I come to this struggle for education justice as a Columbia graduate (CC Class of ‘95), who went on to earn a master’s degree from the School of Public and International Affairs at Baruch College, a CUNY school. I’m also a former student in New York’s public school system, and a mom who’s spent years advocating for schools in Sunset Park, Brooklyn to get the funding they deserve. A Puerto Rican woman raised in East New York, Brooklyn, I understand the racist and classist legacies of our school system — from 3K through college and beyond. To me, this is a single fight for education justice. My fellow parents, education advocates, and public school workers should see it as their fight, too. 

The fight for a just New York City starts with valuing workers, from the women who sell churros on the R train platform, to the workers at Hunts Point, who distribute most of the city’s produce (and who, incidentally, were on strike earlier this year), to the grad students who educate our growing children. From PreK to graduate school, we know that our teachers’ working conditions are students’ learning conditions. And so the fight for worker justice must extend beyond the United Federation of Teachers (UFT), the union representing New York’s public school educators. The fight for worker justice must live in our city’s universities, too.

Columbia grad students are not alone in their fight for healthcare and decent wages. Some graduate students at NYU, another expensive and well-funded institution, are expected to survive by working just a few hours a week. NYU grad students are not allowed to work over 20 hours a week, but many report being given significantly fewer — at a minimum rate of $20/hour. That means that students, at most, are making $400 a week, or $1,600 a month. The average rent in Manhattan, where the school is located, is $2,995, despite falling rent prices. In addition to demanding a living wage, free and expanded healthcare, and improved working conditions, NYU’s Graduate Student Organizing Committee is demanding that the university cut ties between the university and the NYPD and make the campus a safer place for undocumented immigrants. On April 9, an astounding 1,336 out of 1,386 union members voted to strike.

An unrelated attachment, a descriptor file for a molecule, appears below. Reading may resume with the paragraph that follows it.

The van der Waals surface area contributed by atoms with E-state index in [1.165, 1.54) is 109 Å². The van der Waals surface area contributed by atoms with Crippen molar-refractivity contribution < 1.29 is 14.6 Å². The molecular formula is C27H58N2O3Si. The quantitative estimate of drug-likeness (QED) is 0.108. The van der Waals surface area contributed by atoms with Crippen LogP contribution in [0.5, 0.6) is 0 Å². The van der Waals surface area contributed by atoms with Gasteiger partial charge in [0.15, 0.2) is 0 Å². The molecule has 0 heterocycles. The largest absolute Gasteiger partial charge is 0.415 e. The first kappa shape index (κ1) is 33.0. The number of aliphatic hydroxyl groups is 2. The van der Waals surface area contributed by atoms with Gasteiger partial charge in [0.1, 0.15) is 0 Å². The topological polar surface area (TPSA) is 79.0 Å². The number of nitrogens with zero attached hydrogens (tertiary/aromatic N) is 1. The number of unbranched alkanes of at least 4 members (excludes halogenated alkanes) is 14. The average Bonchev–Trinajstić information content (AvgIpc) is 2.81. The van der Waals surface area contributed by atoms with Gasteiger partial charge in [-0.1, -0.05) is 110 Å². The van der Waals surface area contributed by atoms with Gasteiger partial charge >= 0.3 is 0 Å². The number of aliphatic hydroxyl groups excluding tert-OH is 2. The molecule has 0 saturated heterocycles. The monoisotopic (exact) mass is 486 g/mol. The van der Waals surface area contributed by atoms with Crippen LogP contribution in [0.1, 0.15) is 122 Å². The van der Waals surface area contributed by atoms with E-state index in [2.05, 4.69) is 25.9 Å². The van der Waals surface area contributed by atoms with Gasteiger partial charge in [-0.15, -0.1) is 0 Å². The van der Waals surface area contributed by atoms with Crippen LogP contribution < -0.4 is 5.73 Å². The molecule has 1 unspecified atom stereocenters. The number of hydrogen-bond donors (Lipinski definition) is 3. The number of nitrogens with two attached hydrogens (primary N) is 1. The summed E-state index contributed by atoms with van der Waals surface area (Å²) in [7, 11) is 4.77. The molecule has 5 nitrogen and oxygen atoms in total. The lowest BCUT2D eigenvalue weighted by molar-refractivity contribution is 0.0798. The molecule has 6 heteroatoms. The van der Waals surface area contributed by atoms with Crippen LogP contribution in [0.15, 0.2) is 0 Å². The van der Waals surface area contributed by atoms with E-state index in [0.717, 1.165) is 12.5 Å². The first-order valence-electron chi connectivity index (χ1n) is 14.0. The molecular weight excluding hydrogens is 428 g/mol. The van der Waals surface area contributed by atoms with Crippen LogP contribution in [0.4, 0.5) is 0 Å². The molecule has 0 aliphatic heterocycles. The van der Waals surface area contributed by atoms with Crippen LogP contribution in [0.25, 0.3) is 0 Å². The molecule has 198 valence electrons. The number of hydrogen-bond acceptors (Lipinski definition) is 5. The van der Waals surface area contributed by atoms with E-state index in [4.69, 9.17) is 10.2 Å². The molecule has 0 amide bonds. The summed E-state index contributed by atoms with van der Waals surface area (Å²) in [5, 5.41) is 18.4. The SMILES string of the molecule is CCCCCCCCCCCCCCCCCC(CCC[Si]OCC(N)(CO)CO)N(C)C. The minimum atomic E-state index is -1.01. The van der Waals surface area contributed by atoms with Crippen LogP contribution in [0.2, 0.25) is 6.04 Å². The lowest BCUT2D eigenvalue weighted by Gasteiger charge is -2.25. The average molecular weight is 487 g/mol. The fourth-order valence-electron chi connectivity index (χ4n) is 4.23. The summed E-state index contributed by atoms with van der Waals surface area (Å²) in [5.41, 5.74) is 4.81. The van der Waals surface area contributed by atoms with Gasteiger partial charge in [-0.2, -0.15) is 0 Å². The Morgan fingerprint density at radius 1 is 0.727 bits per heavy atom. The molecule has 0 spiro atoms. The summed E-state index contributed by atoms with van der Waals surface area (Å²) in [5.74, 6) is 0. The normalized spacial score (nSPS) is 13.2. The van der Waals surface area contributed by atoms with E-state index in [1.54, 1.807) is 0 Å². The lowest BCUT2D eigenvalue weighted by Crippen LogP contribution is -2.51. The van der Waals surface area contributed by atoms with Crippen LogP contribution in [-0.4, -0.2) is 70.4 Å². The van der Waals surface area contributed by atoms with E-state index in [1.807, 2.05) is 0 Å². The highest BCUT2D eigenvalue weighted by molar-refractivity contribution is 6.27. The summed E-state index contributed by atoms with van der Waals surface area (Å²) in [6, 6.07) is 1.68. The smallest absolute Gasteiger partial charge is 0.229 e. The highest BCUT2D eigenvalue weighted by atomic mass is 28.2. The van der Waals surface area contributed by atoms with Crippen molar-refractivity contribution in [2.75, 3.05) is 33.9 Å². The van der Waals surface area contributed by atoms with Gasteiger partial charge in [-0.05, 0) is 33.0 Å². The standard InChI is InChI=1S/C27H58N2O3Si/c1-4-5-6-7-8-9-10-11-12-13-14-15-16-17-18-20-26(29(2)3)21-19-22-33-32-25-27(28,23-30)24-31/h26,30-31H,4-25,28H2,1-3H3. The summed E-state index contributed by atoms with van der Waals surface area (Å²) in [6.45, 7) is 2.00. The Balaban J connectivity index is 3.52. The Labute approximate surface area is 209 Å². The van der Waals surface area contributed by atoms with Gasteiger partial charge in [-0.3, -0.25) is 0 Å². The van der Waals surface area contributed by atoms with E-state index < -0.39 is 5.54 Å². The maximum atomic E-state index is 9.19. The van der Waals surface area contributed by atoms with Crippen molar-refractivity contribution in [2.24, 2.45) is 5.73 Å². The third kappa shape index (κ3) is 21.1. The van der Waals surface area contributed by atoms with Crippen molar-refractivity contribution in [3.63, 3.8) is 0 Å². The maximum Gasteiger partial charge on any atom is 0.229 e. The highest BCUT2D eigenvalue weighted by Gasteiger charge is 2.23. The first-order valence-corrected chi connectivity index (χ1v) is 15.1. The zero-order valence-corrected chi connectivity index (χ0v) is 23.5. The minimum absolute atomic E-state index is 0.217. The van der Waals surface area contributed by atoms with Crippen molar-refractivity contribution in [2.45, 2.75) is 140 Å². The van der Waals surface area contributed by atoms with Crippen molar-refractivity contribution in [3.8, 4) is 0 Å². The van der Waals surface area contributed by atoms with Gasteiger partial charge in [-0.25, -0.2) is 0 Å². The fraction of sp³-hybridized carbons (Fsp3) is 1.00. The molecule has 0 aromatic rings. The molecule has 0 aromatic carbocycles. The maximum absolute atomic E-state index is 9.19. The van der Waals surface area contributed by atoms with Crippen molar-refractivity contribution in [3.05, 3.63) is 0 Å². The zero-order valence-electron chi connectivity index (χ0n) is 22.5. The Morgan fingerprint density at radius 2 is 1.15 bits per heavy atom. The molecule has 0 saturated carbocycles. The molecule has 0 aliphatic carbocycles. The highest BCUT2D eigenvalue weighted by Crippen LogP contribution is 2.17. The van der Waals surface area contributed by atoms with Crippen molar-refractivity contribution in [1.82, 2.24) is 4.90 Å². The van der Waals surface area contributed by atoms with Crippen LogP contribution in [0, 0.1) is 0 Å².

The Professional Staff Congress, the union representing faculty and staff at my other alma mater, CUNY, also has some wins to celebrate. After negotiating for an expansion of paid family leave for CUNY employees, PSC pressured lawmakers to back a set of bills called the New Deal for CUNY, which would raise funding for the CUNY system while making CUNY schools tuition-free, as they were from 1847 until 1976. PSC’s organizing ensured that none of the state budget cuts or tuition hikes Governor Cuomo proposed became law, and that the state would stop withholding the 20 percent of CUNY funding that it withheld last year. 

The New York grad student workers are organizing for isn’t only a better city for graduate students —it’s a better city for all students, for their families, for immigrants, for working people. What all these battles have in common is a dawning realization that New York’s institutions of higher learning—so essential to the city’s cultural vitality, as well as its economic strength —have some important lessons to learn. Among them: Their reputations, and their financial futures, depend on the passion and dedication of their grad students, adjunct faculty and staff, not just their presidents and tenured professors. These workers deserve better. We all do.

Alexa Avilés, a mother and organizer in Sunset Park, Brooklyn, is a candidate for the New York City Council in District 38.